“To break the grip of corruption and black money, we have decided that the 500 rupee and 1,000 rupee currency notes presently in use will no longer be legal tender from midnight tonight, that is 8th November 2016. This means that these notes will not be accepted for transactions from midnight onwards. The 500 and 1,000 rupee notes hoarded by anti-national and anti-social elements will become just worthless pieces of paper. The rights and the interests of honest, hard-working people will be fully protected. Let me assure you that notes of 100, 50, 20, 10, five, two and one rupee and all coins will remain legal tender and will not be affected,” these words from Indian Prime Minister Narendra Modi’s speech on the evening of November 8, 2016, still haunt the citizens of India.
Back in 2016, Narendra Modi announced demonetisation of Rs 500 and Rs 1,000 banknotes of the Mahatma Gandhi series. Reason? To control the circulation of black money in the system and crack down the use of illicit and counterfeit cash that funds illegal activity and terrorism at first and then to achieve a cashless economy. Even after a year, whether the move had curtailed the shadow economy or had a crackdown on the use of illicit cash still remains a mystery. But it had led to major problems to the local citizen of the country and had tested India’s patience level. The queues outside banks and ATMs kept growing and so does the hardships of the citizens. Hyped as a surgical strike on black money holders and cross-border terrorists, the citizens were hooked to the idea that they are fighting the villains of the society and thus the burden was conveniently shifted from the government to the people. And began citizens’ tryst with tolerance. From standing in long ATM/bank queues to just exchange Rs 4,000 at one chance to many people losing their lives.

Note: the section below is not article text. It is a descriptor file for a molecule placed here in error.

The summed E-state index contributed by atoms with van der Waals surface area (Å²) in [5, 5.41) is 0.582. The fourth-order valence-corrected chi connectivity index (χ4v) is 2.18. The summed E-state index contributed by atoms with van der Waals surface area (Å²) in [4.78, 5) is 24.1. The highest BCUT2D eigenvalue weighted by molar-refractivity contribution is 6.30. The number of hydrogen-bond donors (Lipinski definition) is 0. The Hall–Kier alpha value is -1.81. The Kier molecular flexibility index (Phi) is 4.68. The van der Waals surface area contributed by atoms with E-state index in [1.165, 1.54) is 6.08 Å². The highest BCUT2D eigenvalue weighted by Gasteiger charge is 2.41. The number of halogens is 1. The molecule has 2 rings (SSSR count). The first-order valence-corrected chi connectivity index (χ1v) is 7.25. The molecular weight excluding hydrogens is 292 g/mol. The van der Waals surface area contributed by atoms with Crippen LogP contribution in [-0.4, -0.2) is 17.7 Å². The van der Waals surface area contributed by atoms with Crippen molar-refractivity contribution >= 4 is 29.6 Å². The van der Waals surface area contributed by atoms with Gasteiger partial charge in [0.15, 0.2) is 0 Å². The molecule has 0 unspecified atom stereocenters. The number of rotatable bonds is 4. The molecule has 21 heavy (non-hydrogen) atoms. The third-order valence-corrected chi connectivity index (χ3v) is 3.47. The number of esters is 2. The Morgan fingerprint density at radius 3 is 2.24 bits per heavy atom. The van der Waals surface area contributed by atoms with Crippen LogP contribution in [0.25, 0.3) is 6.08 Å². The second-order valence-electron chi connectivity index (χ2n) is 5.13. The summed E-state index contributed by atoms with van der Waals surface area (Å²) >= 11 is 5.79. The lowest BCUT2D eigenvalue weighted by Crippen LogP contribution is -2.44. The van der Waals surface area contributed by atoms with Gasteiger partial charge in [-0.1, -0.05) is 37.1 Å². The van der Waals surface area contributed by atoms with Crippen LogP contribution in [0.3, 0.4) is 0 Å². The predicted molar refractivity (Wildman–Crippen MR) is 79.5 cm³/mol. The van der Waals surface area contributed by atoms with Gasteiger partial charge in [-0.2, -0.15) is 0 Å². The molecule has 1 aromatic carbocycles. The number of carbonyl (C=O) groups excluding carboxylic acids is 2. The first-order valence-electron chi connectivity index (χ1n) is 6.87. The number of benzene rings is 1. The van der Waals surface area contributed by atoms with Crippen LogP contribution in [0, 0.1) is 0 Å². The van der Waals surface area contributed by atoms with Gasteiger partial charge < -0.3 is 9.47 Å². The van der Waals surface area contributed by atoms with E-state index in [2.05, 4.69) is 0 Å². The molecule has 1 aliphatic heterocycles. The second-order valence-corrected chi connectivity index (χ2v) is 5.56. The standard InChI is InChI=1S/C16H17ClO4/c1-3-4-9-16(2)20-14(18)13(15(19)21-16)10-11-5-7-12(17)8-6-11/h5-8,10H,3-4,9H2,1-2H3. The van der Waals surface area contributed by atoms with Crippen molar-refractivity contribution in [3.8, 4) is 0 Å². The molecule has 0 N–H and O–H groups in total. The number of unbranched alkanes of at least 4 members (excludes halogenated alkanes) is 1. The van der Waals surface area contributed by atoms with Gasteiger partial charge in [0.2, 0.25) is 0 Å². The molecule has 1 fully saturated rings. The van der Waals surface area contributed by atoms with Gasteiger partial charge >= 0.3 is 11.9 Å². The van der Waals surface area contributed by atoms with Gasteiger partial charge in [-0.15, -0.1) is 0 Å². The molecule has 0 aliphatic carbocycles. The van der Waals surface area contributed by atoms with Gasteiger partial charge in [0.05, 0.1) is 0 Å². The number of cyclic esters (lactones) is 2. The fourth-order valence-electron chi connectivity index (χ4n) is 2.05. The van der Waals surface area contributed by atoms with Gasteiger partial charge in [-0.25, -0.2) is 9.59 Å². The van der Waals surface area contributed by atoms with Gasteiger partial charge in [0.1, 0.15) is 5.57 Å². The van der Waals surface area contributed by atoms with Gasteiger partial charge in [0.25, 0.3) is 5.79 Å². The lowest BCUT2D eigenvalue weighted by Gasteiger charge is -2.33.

Due to Prime Minister’s immediate decision to scrap Rs 500 and Rs 1000 notes people suffered midweek blues by standing in long queues. Though they had money in hand it was of no use. November being a wedding month in India but due to cash crunch many wedding in the country turned low-key. All the money saved for the D-Day became worthless. Though the withdrawal limit was raised to Rs 2.5 lakh for weddings it was useless because of the conditions attached.
When people’s only hope was ATM and rushed to the nearest one they were in shock to learn that the ATM could not dispense the new Rs 2,000 note because of its size. Even if they manage to get the new note by patiently standing in the queue the next issue was to get the change. The other biggest challenge and also the solution (maybe!) was to go cashless by using e-wallets. But what about those people who don’t use smartphones? Even those using were insecure in doing any transactions. The major issue rose in paying hospital bills. Even after the government announced that medical sector should accept the scrapped notes this was not the real scenario. Health and money, both priorities, were at stake. The list of problems doesn’t end here. It goes on and on.
November 8 marks demonetisation’s first anniversary. The day will be celebrated as ‘anti-black’ money day by the Bharatiya Janata Party, while the opposition plans to mark the occasion as ‘black day’. A year down the line all we can say is because of demonetisation we faced a lot of challenges, we praised, we criticised, felt helpless but were patient and didn’t lose hopes. We have full trust and faith in government and still hope government’s this and every move will change our lives for good. Fingers crossed for better India!